Qualité des données probantes

Nous avons jugé la qualité globale des données mauvaise à très mauvaise pour tous les critères d’évaluation. De nombreuses études avaient de petits effectifs ou des lacunes dans leur plan d'étude. Les auteurs n'ont pas rapporté de conflits d'intérêt en relation avec le financement des études.

Conclusion

La thérapie cognitivo-comportementale et l’hypnothérapie méritent que les cliniciens envisagent d’y recourir pour la prise en charge des enfants souffrant de douleurs abdominales récurrentes. La qualité globale des données probantes était mauvaise à très mauvaise. D'autres recherches de bonne qualité sont nécessaires pour évaluer les aspects spécifiques des traitements qui sont efficaces et déterminer si les bénéfices se maintiennent dans la durée.

Notes de traduction

Traduction réalisée par Suzanne Assénat et révisée par Cochrane France

Streszczenie prostym językiem

Interwencje psychospołeczne w nawracającym bólu brzucha u dzieci

Pytanie badawcze

Czy terapie psychospołeczne zmniejszają dolegliwości bólowe u dzieci i nastolatków z nawracającym bólem brzucha?

Wprowadzenie

Pomiędzy 4 a 25% dzieci w wieku szkolnym skarży się na nawracający ból brzucha, na tyle ciężki, że zaburza ich codzienne aktywności. U większości z nich w badaniu fizykalnym oraz badaniach dodatkowych nie stwierdza się organicznej przyczyny tego bólu. Chociaż postępowanie u wielu dzieci opiera się na zastosowaniu prostych środków i uspokojeniu, rekomendowane są również różne rodzaje terapii psychologicznych i behawioralnych (psychospołecznych).

Metody i charakterystyka badania

Do czerwca 2016 roku zidentyfikowano 18 badań z grupą kontrolną i randomizacją (rodzaj eksperymentu naukowego, w którym osoby są losowo przydzielane do jednego, dwóch lub więcej sposobów leczenia), w których wzięło udział 928 dzieci i nastolatków w wieku od 6 do 18 lat. W badaniach tych porównywano różne rodzaje terapii psychospołecznej ze zwykłym leczeniem lub innymi formami kontroli nieterapeutycznej, takimi jak edukacja chorego lub ćwiczenia oddechowe. Zidentyfikowaliśmy 4 różne rodzaje terapii psychospołecznej: terapię kognitywno-behawioralną, hipnoterapię, jogę i pisemne ujawnienie siebie (terapia obejmująca zapisywanie myśli i uczuć, które odnoszą się do niepokojących zdarzeń). Czas trwania analizowanych badań wynosił od 5 dni do 3 miesięcy. Badania przeprowadzono w USA, Australii, Kanadzie, Holandii, Niemczech i Brazylii.

Główne wyniki

Wykazaliśmy, że terapia kognitywno-behawioralna oraz hipnoterapia mogą być skuteczne w zmniejszeniu natężenia bólu w ocenie krótkoterminowej. Stwierdzono niewiele danych na temat korzyści długoterminowych. Nie wykazano korzystnego wpływu jakiejkolwiek terapii na jakość życia, codzienne aktywności lub parametry psychologiczne, takie jak niepokój czy depresja. Joga i pisemne ujawnienie siebie jako narzędzia terapeutyczne nie miały wpływu na ból, jakość życia i codzienne zajęcia. W przypadku jakiejkolwiek terapii nie stwierdzono działań niepożądanych.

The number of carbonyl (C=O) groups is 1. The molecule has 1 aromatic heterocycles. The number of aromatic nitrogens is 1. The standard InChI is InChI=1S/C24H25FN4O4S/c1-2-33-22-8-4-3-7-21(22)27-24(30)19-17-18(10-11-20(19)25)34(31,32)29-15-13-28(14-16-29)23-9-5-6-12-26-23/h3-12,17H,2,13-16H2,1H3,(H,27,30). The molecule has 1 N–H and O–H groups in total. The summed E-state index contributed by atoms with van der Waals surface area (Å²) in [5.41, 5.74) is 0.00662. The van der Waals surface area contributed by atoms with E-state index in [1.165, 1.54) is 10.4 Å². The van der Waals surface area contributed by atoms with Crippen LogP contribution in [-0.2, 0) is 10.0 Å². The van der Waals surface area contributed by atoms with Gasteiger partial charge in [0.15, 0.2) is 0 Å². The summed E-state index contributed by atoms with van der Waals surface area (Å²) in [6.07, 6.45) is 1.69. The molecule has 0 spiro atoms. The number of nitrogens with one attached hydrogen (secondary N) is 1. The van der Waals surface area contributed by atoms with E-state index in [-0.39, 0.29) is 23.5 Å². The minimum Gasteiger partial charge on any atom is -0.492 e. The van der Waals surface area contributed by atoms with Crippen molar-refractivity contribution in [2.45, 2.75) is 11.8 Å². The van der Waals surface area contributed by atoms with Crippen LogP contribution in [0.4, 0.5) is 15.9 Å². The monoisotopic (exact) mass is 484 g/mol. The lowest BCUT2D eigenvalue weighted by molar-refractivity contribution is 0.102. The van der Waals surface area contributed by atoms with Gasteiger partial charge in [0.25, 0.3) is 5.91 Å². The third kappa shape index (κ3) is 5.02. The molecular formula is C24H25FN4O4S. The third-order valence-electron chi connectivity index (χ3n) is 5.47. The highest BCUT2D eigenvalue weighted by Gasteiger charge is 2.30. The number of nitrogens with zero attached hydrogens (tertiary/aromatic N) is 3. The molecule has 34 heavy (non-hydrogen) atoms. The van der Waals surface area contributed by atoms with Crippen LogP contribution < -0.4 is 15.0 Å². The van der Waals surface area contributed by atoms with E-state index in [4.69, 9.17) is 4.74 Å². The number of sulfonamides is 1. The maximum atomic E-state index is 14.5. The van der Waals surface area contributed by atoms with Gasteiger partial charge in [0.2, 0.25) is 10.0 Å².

Jakość danych naukowych

Dla wszystkich badanych wyników oceniliśmy jakość danych naukowych jako niską lub bardzo niską W wielu badaniach stwierdzono małą liczebność grup i błędy w zaplanowaniu badania. Autorzy zadeklarowali brak konfliktu interesów w zakresie finansowania badań.

Wnioski

Terapia kognitywno-behawioralna i hipnoterapia mogą być rozważone przez lekarzy jako część postępowania leczniczego u dzieci z nawracającym bólem brzucha. Ogólna jakość danych była niska lub bardzo niska. Konieczne są dalsze badania wysokiej jakości, aby ocenić poszczególne aspekty tych rodzajów terapii, które są skuteczne oraz ustalić, czy płynące z nich korzyści utrzymują się wraz z upływem czasu.

Uwagi do tłumaczenia

Tłumaczenie: Marta Olszewska, Redakcja: Małgorzata Kołcz

Laienverständliche Zusammenfassung

Psychosoziale Therapie bei wiederkehrenden Bauchschmerzen im Kindesalter

Fragestellung

Reduzieren psychosoziale Therapien wiederkehrende Bauchschmerzen bei Kindern und Jugendlichen?

Hintergrund

Zwischen 4 und 25 % der Schulkinder beschweren sich über wiederkehrende Bauchschmerzen, die so stark sind, dass sie in ihren Alltagsaktivitäten eingeschränkt werden. Eine körperliche Begutachtung oder Untersuchung zeigt bei der Mehrheit dieser Kinder keine organischen Ursache für den Schmerz. Obwohl viele Kinder durch beruhigende Worte und einfache Maßnahmen versorgt werden, wurde eine große Reihe von psychologischen und Verhaltens- (psychosoziale) Therapien empfohlen.

Methoden und Studienmerkmale

Bis Juni 2016 identifizierten wir 18 randomisierte kontrollierte Studien (eine Form der Wissenschaftsexperimente, in denen Personen zufällig einer von zwei oder mehreren Behandlungen zugeordnet werden), welche 928 Kinder und Jugendliche zwischen 6 und 18 Jahren einschlossen. Diese Studien verglichen die Evidenz zur Wirkung von psychosozialen Therapien, im Vergleich zur Standardbehandlung oder einer Form von nicht-therapeutischer Kontrolle (wie Bildung oder Atemübungen). Wir identifizierten vier verschiedene Arten von psychosozialen Therapien: kognitive Verhaltenstherapie, Hypnotherapie, Yoga und geschriebene Selbstoffenbarung (eine Therapie in der ängstliche Gedanken und Gefühle aufgeschrieben werden). Die Dauer der eingeschlossenen Studien reichte von fünf Tagen bis zu drei Monaten. Die Studien wurden in den USA, Australien, Kanada, Niederlande, Deutschland und Brasilien durchgeführt.